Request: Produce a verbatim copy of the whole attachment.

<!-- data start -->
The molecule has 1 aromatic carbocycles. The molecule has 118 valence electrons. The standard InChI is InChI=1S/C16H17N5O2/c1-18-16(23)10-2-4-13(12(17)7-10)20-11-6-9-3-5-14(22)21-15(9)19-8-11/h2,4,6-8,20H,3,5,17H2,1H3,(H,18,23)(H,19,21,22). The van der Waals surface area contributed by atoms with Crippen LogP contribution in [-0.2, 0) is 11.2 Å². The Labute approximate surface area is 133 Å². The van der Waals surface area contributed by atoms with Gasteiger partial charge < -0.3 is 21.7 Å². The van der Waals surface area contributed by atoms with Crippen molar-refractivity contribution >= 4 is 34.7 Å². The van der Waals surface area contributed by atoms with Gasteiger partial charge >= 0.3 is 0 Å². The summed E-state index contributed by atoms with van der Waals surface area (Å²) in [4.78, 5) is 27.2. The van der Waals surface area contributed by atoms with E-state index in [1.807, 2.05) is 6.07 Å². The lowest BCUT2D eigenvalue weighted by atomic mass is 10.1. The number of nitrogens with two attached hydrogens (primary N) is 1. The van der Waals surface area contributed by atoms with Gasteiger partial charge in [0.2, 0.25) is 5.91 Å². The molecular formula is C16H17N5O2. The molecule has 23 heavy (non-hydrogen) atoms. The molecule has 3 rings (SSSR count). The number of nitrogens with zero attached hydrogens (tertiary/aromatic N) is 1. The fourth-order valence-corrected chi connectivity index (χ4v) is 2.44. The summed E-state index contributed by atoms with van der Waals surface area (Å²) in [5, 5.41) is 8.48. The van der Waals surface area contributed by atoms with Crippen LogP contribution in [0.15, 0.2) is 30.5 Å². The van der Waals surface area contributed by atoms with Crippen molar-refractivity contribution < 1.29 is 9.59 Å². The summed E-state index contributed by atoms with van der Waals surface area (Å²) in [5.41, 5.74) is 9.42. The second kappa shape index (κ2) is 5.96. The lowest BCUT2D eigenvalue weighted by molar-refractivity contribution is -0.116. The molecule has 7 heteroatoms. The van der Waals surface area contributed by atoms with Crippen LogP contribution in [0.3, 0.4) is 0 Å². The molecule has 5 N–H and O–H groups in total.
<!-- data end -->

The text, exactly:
The molecule has 1 aromatic carbocycles. The molecule has 118 valence electrons. The standard InChI is InChI=1S/C16H17N5O2/c1-18-16(23)10-2-4-13(12(17)7-10)20-11-6-9-3-5-14(22)21-15(9)19-8-11/h2,4,6-8,20H,3,5,17H2,1H3,(H,18,23)(H,19,21,22). The van der Waals surface area contributed by atoms with Crippen LogP contribution in [-0.2, 0) is 11.2 Å². The Labute approximate surface area is 133 Å². The van der Waals surface area contributed by atoms with Gasteiger partial charge < -0.3 is 21.7 Å². The van der Waals surface area contributed by atoms with Crippen molar-refractivity contribution >= 4 is 34.7 Å². The van der Waals surface area contributed by atoms with Gasteiger partial charge >= 0.3 is 0 Å². The summed E-state index contributed by atoms with van der Waals surface area (Å²) in [4.78, 5) is 27.2. The van der Waals surface area contributed by atoms with E-state index in [1.807, 2.05) is 6.07 Å². The lowest BCUT2D eigenvalue weighted by atomic mass is 10.1. The number of nitrogens with two attached hydrogens (primary N) is 1. The van der Waals surface area contributed by atoms with Gasteiger partial charge in [0.2, 0.25) is 5.91 Å². The molecular formula is C16H17N5O2. The molecule has 23 heavy (non-hydrogen) atoms. The molecule has 3 rings (SSSR count). The number of nitrogens with zero attached hydrogens (tertiary/aromatic N) is 1. The fourth-order valence-corrected chi connectivity index (χ4v) is 2.44. The summed E-state index contributed by atoms with van der Waals surface area (Å²) in [5, 5.41) is 8.48. The van der Waals surface area contributed by atoms with Crippen LogP contribution in [0.15, 0.2) is 30.5 Å². The van der Waals surface area contributed by atoms with Crippen molar-refractivity contribution < 1.29 is 9.59 Å². The summed E-state index contributed by atoms with van der Waals surface area (Å²) in [5.41, 5.74) is 9.42. The second kappa shape index (κ2) is 5.96. The lowest BCUT2D eigenvalue weighted by molar-refractivity contribution is -0.116. The molecule has 7 heteroatoms. The van der Waals surface area contributed by atoms with Crippen LogP contribution in [0.3, 0.4) is 0 Å². The molecule has 5 N–H and O–H groups in total.